"In care of" is not an ordinary address signifying a place of business and does not indicate that BIS has employees or property at that address. Courts have explained that "in care of" signifies a temporary situation. See Jackson v. United States, 526 F.3d 394, 397 (8th Cir. 2008) (citing Webster's Third New International Dictionary 338 (1961) and noting that "c/o" means "temporary charge"); Winters v. Hart, 832 N.E.2d 753, 756 (Ohio Ct. App.) (stating that "[t]he symbol 'c/o' means 'in care of' and that another has mere custody or temporary charge over an item belonging to another"), review denied, 836 N.E.2d 1230 (2005). Further, Solutions' principal place of business and operating facility is 2091 Springdale Road, Cherry Hill, which is also BISYS' address. There is no indication that BIS has an address at that location. These facts do not substantiate the Director's claim that BIS has employees, agents, representatives, or property in New Jersey.
The Director also points out that BISYS, the general partner in Solutions, shared corporate officers with BIS, as evidenced by the fact that the same person signed the Solutions agreement as "EVP," (presumably meaning "Executive Vice President") of both BISYS and BIS. In addition, the individual who attested the Solutions agreement as Secretary for BISYS also did so for BIS. However, the sharing of some officers and office space has been found to be insufficient to show a unitary business. See Cent. Nat'l-Gottesman, Inc. v. Dir., Div. of Taxation, 14 N.J. Tax 545, 557-58 (Tax 1995) (two divisions were not unitary even though they shared several senior officers, used the same pension fund and employee benefits program, were serviced by a common payroll department, and shared office space, mailroom, and a telephone system), aff'd, 291 N.J. Super. 277 (App. Div.), certif. denied, 146 N.J. 569 (1996).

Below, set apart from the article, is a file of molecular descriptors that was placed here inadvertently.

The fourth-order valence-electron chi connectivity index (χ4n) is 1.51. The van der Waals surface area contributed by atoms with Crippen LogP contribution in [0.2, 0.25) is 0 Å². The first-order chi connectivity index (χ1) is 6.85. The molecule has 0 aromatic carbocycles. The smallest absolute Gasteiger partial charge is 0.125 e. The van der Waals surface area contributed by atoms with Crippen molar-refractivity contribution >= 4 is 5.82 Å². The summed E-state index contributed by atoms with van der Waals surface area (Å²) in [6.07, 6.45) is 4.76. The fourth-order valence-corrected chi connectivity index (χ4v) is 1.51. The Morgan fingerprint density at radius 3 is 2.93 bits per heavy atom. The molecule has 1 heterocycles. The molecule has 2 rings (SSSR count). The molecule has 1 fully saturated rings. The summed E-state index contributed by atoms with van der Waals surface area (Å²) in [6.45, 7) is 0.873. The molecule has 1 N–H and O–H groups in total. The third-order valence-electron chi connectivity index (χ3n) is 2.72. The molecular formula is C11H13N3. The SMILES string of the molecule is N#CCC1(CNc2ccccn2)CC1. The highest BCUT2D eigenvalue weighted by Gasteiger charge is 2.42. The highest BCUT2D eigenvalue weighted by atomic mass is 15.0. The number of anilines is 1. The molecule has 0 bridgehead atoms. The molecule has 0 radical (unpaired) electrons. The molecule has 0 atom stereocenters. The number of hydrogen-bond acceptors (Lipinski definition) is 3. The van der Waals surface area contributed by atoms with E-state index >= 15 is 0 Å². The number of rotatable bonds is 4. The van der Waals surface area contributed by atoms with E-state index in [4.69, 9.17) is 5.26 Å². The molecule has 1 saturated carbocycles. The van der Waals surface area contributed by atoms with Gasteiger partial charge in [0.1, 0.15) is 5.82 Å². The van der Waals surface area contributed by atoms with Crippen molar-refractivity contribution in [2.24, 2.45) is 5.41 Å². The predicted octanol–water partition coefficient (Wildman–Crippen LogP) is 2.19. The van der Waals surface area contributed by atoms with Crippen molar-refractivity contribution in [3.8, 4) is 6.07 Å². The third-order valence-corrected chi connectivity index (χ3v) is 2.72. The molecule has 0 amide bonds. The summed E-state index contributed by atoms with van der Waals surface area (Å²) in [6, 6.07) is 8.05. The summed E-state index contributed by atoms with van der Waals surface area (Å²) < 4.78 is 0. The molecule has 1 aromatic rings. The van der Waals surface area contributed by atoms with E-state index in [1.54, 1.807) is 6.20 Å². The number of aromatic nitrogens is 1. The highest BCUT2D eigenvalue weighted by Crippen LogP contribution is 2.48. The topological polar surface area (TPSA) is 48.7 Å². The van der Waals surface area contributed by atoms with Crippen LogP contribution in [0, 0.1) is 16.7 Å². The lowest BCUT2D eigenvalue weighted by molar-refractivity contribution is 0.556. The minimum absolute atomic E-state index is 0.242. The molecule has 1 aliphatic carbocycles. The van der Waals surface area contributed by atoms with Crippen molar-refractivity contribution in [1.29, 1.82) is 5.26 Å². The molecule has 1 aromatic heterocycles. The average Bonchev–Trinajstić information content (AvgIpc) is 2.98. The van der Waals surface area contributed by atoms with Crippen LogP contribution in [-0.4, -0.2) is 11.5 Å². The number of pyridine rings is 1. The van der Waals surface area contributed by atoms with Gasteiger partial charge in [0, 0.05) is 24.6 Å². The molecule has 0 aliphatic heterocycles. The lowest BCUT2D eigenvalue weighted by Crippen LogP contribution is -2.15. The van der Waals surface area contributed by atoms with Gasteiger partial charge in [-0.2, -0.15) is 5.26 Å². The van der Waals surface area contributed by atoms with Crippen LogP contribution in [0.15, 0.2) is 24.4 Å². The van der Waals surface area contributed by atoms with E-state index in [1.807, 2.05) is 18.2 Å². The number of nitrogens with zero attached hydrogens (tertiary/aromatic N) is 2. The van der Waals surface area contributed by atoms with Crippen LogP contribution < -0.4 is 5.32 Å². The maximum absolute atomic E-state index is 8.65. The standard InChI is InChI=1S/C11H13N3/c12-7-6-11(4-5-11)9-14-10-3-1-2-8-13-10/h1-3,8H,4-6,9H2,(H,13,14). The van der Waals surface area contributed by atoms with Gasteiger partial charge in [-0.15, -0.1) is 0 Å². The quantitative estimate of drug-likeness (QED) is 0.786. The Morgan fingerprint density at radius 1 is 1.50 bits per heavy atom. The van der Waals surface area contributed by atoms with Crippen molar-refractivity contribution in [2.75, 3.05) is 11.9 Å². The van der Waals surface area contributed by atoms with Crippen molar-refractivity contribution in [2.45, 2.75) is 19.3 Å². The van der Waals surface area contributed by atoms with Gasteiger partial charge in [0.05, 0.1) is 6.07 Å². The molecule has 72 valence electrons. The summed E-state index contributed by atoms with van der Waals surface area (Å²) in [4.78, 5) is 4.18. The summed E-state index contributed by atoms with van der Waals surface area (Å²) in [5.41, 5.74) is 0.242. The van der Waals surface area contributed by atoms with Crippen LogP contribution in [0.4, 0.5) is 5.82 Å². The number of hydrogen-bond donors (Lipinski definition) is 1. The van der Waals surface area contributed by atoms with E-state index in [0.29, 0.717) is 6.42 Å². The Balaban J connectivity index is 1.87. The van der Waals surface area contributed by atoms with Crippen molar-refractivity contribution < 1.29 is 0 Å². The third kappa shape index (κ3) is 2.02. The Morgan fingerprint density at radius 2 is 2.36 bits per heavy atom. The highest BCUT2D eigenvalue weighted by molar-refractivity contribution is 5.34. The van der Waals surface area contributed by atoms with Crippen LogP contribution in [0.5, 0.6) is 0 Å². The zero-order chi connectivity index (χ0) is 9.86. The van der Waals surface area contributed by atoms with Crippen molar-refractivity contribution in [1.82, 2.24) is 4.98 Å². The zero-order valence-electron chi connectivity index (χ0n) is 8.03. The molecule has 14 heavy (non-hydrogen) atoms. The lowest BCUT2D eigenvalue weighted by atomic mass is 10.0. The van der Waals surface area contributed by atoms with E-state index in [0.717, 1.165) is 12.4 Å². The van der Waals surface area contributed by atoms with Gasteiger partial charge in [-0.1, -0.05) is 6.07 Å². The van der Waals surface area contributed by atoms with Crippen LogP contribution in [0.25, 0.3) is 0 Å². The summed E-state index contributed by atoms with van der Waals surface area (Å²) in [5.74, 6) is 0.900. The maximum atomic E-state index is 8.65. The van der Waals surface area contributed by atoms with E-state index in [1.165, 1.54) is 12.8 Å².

In support of his argument in Point B that BIS had a CBT nexus for fiscal year 2003, the Director relies on New Jersey statutes and regulations, and case law and legislative history interpreting those provisions, to support the conclusion that BIS and Solutions conducted a unitary business. The Director also relies on decisions of the United States Supreme Court.
The Director begins the analysis with N.J.S.A. 54:10A-2, which provides that CBT is imposed on a regular periodic basis on [e]very domestic or foreign corporation . . . for the privilege of having or exercising its corporate franchise in this State, or for the privilege of deriving receipts from sources within this State . . ., the privilege of doing business, employing or owning capital or property, or maintaining an office, in this State. [Emphasis added.]
The Director relies on the emphasized portion of this provision, which was enacted as part of the Business Tax Reform Act, L. 2002, c. 40, that was effective July 2, 2002, well before the close of Solutions' and BIS' fiscal year 2003. The Act also amended N.J.S.A. 54:10A-2, to add the following provision:
A taxpayer's exercise of its franchise in this State is subject to taxation if the taxpayer's business activity is sufficient to give this State jurisdiction to impose the tax under the Constitution and statutes of the United States.